Better Living Through Ikea


So, the question is, amongst the red brick terraces of Wimpey houses and Barrett homes, does the modern Scandinavian take on house building have any place? The answer is yes apparently, in Gateshead, just over the Tyne from Newcastle. Ikea’s numberless solutions for home living may fill the inside of some, or all, of the surrounding urban dwellings, but the 36 flats in St James Village were the first builds for the Swedish firm’s answer to low cost housing.

Ikea had already built some 3500 of their BoKlok designs across Sweden and Norway when they applied for planning permission to build in the UK, back in 2007. Since then BoKlok, which is pronounced boo-klook, apartments and houses have progressed on to version 7.0, with each revision aiming to make the most innovative use of restricted space, while being as energy efficient as possible.

From an architectural point of view, the simple box design is very clever. While Ikea and their partners in construction, Skanska, are not keen on the term ‘flat-pack housing’ it is true that the main components of each build are pre-fabricated and shipped to the site semi-assembled with the interiors usually already in place. They are then bolted to a roof, plumbed and wired, and the exterior stone cladding is added. Designs vary from one, two or three bed apartments and houses but, apart from an increase in size, each is very similar.

Multi family house, Sweden, modell Gteborg grey.

To get away with a small overall footprint, each design comprises of an open plan living and kitchen/dining area, opening out onto a terrace, that the stairs or bedrooms lead off from. The homes include an Ikea fitted kitchen and appliances, and make use of high ceilings and large windows to create the feeling of light and space.

Economically speaking, the quick and simple construction system enables them to be offered as low-cost housing solutions. Ikea’s original brief, when they started work on the first models back in 1997, was to create a comfortable, modern home for a school teaching single mother with one child and no car that she could afford and still have money left over each month.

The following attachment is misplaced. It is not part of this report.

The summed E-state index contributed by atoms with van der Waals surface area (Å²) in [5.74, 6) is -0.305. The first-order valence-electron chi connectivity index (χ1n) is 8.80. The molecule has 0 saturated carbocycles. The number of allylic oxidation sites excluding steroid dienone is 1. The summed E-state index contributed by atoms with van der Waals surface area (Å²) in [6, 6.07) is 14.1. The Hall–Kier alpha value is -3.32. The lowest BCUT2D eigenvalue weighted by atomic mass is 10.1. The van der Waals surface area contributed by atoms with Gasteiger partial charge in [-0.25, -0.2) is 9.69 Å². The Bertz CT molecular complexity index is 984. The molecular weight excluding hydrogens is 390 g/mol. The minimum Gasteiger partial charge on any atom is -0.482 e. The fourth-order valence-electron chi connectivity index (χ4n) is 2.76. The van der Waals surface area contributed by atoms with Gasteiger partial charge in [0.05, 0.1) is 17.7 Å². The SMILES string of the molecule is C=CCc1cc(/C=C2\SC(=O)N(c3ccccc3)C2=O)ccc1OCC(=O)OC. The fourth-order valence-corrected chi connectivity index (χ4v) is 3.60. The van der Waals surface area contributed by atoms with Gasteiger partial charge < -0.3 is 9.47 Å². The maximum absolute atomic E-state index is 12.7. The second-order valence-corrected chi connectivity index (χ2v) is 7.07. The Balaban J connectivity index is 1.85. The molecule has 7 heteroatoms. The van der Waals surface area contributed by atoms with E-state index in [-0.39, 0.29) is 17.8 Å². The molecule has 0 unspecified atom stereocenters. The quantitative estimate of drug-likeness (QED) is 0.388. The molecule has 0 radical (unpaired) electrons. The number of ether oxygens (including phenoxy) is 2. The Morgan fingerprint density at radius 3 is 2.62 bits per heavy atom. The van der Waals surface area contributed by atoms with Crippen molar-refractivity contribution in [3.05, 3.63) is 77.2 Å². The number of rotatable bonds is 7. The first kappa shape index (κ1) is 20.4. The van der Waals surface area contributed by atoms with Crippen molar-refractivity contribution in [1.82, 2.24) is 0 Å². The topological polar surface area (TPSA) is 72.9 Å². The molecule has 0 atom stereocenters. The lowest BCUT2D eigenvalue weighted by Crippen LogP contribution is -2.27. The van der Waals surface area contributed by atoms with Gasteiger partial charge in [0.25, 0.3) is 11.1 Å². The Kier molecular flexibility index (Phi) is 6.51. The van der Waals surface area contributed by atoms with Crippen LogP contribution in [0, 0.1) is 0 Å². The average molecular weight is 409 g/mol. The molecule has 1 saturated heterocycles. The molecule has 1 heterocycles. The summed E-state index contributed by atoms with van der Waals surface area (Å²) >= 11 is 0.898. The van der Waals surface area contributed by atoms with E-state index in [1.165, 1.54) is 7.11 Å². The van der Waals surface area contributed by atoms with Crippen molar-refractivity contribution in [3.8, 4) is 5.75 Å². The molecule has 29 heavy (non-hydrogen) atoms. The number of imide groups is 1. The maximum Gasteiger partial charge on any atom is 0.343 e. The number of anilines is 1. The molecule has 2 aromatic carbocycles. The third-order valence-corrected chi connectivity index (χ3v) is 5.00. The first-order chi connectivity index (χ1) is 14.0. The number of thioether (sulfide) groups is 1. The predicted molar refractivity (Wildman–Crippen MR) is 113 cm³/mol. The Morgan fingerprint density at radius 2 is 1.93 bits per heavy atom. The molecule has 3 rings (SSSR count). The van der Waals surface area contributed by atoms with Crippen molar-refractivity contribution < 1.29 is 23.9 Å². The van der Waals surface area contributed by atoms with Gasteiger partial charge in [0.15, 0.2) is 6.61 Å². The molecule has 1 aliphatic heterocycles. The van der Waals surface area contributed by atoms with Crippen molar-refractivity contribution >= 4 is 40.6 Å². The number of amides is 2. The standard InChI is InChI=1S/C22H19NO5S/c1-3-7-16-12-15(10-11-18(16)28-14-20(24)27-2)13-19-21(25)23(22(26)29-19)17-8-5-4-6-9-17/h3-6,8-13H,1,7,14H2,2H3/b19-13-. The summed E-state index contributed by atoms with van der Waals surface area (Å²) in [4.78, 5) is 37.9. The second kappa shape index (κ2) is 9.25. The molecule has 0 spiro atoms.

When targeting the UK, Ikea noticed that the British construction industry was only building upper mid-range and above houses, yet the need was for cheap homes above all else. This motivated them to bring their designs to England. The original apartments built in Gateshead were able to be priced around £100,000, more than expected because of the price of land in the UK, but still affordable for lower income families.

Some concessions were made to the UK market. The typical Swedish black wood and white window style, that puts one in mind of an alpine ski lodge, was re-engineered to look a little more British, but there is still no mistaking the difference. They certainly have an appeal that sets them above the usual terrace builds, while that clever use of space definitely makes them feel like you’re getting more house for your money.

How many more BoKlok houses will we see in the UK? As yet the is no firm answer. Since 2007 they haven’t exactly been shooting up all over the place, though there are over 5000 now throughout Europe, and the usual UK manufacturers, like Barrett and Wimpey, have been forced to modernise their designs. After all, BoKlok is Swedish for smart living.

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